I recalled myself squinting as you tugged me into bright yellow. It was like walking into drops of Sun—blisteringly beautiful, yet almost painful to look at.
"Out of all the flowers that bloom in summer, she's my favorite," You spoke as if it were the simplest thing to say.
"Yeah. I just read about her. A poem by John Gay. Black-Eyed Susan was desperate to be with her lover, Sweet William. She did whatever she could do."
I nodded, still not impressed by how the flower was glaring at me. I found the petals too bright and the center too dark. There was nothing subtle about black-eyed Susans, and that bothered me.
“She’s so brave, fighting for love and all,” you paused for a moment, thoughtful, before continuing. “I guess it makes sense. Black-eyed Susans are pioneer flowers. They're the first ones to grow after a fire, you know.”
You turned and smiled at me, your eyes sparkling under the sunlight.
“When did you even start researching about black-eyed Susans?”
You bit your lip but didn’t answer. Instead, you glanced at the field and mumbled:
“I wonder if she ever found her Sweet William."
We looked around trying to find a trace of sweet William pink, but we didn't.
"Huh, I guess not," you said finally.
"Well, we can grow some. I think if we start planting the seeds in July, we'll get beautiful sweet Williams by the summer after next," I pulled you by one hand and gestured to where we should plant our sweet Williams with the other. You squeezed my palm. My heart purred to your touch like a cat under the Sun.
"And maybe then the fairies will come out," you added hopefully, and I nodded.
We planted our sweet Williams just next to the black-eyed Susans that very summer.
It’s a shame you didn’t get to see the sweet Williams we planted together. But I wanted to let you know that they’re still beautiful this year, even though they’re not the original ones we planted. I have a feeling that they’ll sit next to the black-eyed Susans every summer on. That’s a comforting thought, right, Becka?
I let out a voiceless laugh because you were right. It was comforting to know that at least our black-eyed Susans and sweet Williams would last together forever.
Even if we wouldn't.
That summer ended with no peep from a fairy. I remembered my disappointment and frustration towards the arrogant little creature.
And I didn’t even believe in fairies.
“I’m sorry,” I said as I rubbed your back. I could tell that you were sad. No one should be sad in summer. And you should never be sad.
“It’s okay. We were together and had fun.” You gave me a little smile which I returned. Taking your hand in mine, I stroke your fingers with my thumb. I wished I could’ve done more.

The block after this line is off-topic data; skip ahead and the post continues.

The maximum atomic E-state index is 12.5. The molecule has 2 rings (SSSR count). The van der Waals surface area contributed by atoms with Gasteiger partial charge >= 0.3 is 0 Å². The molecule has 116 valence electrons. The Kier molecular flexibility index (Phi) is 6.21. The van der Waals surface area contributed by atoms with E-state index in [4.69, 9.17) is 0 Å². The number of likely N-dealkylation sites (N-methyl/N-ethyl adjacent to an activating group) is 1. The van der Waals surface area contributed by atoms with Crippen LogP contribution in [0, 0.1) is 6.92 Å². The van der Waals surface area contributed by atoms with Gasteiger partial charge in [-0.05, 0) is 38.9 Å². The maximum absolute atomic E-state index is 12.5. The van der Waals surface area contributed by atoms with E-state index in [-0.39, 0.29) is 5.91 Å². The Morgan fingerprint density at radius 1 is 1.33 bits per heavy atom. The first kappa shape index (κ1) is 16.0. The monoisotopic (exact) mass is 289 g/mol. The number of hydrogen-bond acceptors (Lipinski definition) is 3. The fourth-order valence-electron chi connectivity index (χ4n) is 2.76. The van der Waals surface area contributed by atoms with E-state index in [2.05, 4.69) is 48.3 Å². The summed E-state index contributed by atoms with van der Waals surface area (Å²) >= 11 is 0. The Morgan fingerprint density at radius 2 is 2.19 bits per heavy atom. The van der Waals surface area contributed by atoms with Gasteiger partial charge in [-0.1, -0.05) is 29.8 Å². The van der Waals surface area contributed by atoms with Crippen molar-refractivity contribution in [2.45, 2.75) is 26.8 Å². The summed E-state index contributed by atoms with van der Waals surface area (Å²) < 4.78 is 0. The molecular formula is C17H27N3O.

“Do you still believe in fairies?”
“I think I do.”
“Well, if you want we can always try again next summer.”
We didn’t try again the next summer, though.
Or any summer after that.
I miss you every day, B. Nothing’s the same after you left. It’s still too painful to look for fairies again.
Maybe next Summer?
I blinked back my tears, hoping that one day I might be brave enough to read your letters without crying. Shaking my head, I took a deep breath and called Sunny.
“Hey, Sunny? I’m going out. See you tonight, okay?”
I didn’t wait for a reply. Suddenly, It felt wrong to be waiting at all. It was summer.
It was time to be brave like Black-Eyed Susan.
I soared out of home, my wings fluttering fiercely against the summer sun. I didn’t think twice before speeding past the blooming flowers to where everything was buried. I knew I wasn’t ready to see you again, but next summer had failed me far too many times. I needed to be brave this summer if I wanted to be brave at all.
For many years I had refused to look at this place. And now that everything was flashing right before me, I felt lightheaded. My muscles ached as I hovered around, and I could feel my boldness wearing off, slipping away like summer falling into autumn.
Yet all of a sudden, I felt my heart stop—again. Every part of me cheered as I found what I was looking for. I almost couldn’t believe it.
Perched on a cypress, I studied the young woman, no longer sixteen. She sat near a stone, a book in hand. On the grass before the stone was a folded parchment and a lonely black-eyed Susan. By noting how neat the stone was, I could tell that it had been well taken care of.
BELOVED DAUGHTER, SISTER, FRIEND
SEPT 23,1997 - JUNE 21, 2015
What a painful yet peculiar way to see one’s name again.
I fluttered closer to the woman before my grave. I fluttered closer to you. As I sat cross-legged on the stone in which they had engraved my name, I gazed upon you, my best friend. You still had the same golden hair, blue eyes, rosy cheeks, and you still gleamed perfectly in the summer Sun. Suddenly, I felt the urge to laugh and cry at the same time. It was like being sixteen and falling in love again.
"Sweet Whittany," I was surprised to hear my own voice, small yet sure, uttering the nickname I gave you summers before. You seemed startled, too, as your head shot up from your book, blue eyes searching for whoever called.
You said you wouldn't look for fairies this summer, but for once our eyes met.
"Do you still believe in fairies?"
"I think I do."
It seemed like a thousand summers had passed before you spoke, your voice the same soothing melody.
Lying on the grass between us was a black-eyed Susan.
Always a black-eyed Susan.